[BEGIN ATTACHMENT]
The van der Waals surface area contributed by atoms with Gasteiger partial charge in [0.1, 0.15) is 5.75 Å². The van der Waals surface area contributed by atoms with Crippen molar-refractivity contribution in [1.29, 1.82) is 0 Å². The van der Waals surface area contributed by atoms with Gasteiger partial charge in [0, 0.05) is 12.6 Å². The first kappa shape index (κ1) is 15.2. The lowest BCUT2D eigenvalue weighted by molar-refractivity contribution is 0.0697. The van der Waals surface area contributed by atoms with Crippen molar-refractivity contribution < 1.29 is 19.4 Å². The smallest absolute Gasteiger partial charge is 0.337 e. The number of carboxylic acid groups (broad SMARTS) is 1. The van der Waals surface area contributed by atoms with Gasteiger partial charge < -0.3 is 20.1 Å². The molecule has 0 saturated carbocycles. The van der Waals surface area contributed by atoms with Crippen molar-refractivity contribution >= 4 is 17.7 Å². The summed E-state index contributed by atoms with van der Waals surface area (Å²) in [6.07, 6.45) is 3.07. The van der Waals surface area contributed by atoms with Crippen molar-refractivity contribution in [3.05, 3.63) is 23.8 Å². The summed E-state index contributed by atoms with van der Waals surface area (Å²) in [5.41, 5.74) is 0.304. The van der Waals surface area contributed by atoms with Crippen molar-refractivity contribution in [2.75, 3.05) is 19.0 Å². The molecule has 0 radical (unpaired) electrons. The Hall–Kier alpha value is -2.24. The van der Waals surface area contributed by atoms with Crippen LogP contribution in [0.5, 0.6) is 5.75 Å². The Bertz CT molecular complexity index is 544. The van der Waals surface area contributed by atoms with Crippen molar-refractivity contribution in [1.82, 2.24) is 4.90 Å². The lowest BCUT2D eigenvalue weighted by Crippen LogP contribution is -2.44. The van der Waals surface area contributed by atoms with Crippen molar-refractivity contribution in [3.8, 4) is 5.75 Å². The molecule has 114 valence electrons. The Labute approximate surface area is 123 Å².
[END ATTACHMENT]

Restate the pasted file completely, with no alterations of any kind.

The van der Waals surface area contributed by atoms with Gasteiger partial charge in [0.1, 0.15) is 5.75 Å². The van der Waals surface area contributed by atoms with Crippen molar-refractivity contribution in [1.29, 1.82) is 0 Å². The van der Waals surface area contributed by atoms with Gasteiger partial charge in [0, 0.05) is 12.6 Å². The first kappa shape index (κ1) is 15.2. The lowest BCUT2D eigenvalue weighted by molar-refractivity contribution is 0.0697. The van der Waals surface area contributed by atoms with Crippen molar-refractivity contribution < 1.29 is 19.4 Å². The smallest absolute Gasteiger partial charge is 0.337 e. The number of carboxylic acid groups (broad SMARTS) is 1. The van der Waals surface area contributed by atoms with Gasteiger partial charge < -0.3 is 20.1 Å². The molecule has 0 saturated carbocycles. The van der Waals surface area contributed by atoms with Crippen molar-refractivity contribution >= 4 is 17.7 Å². The summed E-state index contributed by atoms with van der Waals surface area (Å²) in [6.07, 6.45) is 3.07. The van der Waals surface area contributed by atoms with Crippen molar-refractivity contribution in [3.05, 3.63) is 23.8 Å². The summed E-state index contributed by atoms with van der Waals surface area (Å²) in [5.41, 5.74) is 0.304. The van der Waals surface area contributed by atoms with Crippen molar-refractivity contribution in [2.75, 3.05) is 19.0 Å². The molecule has 0 radical (unpaired) electrons. The Hall–Kier alpha value is -2.24. The van der Waals surface area contributed by atoms with Crippen LogP contribution in [0.5, 0.6) is 5.75 Å². The Bertz CT molecular complexity index is 544. The van der Waals surface area contributed by atoms with Crippen molar-refractivity contribution in [1.82, 2.24) is 4.90 Å². The lowest BCUT2D eigenvalue weighted by Crippen LogP contribution is -2.44. The van der Waals surface area contributed by atoms with Crippen molar-refractivity contribution in [3.8, 4) is 5.75 Å². The molecule has 114 valence electrons. The Labute approximate surface area is 123 Å².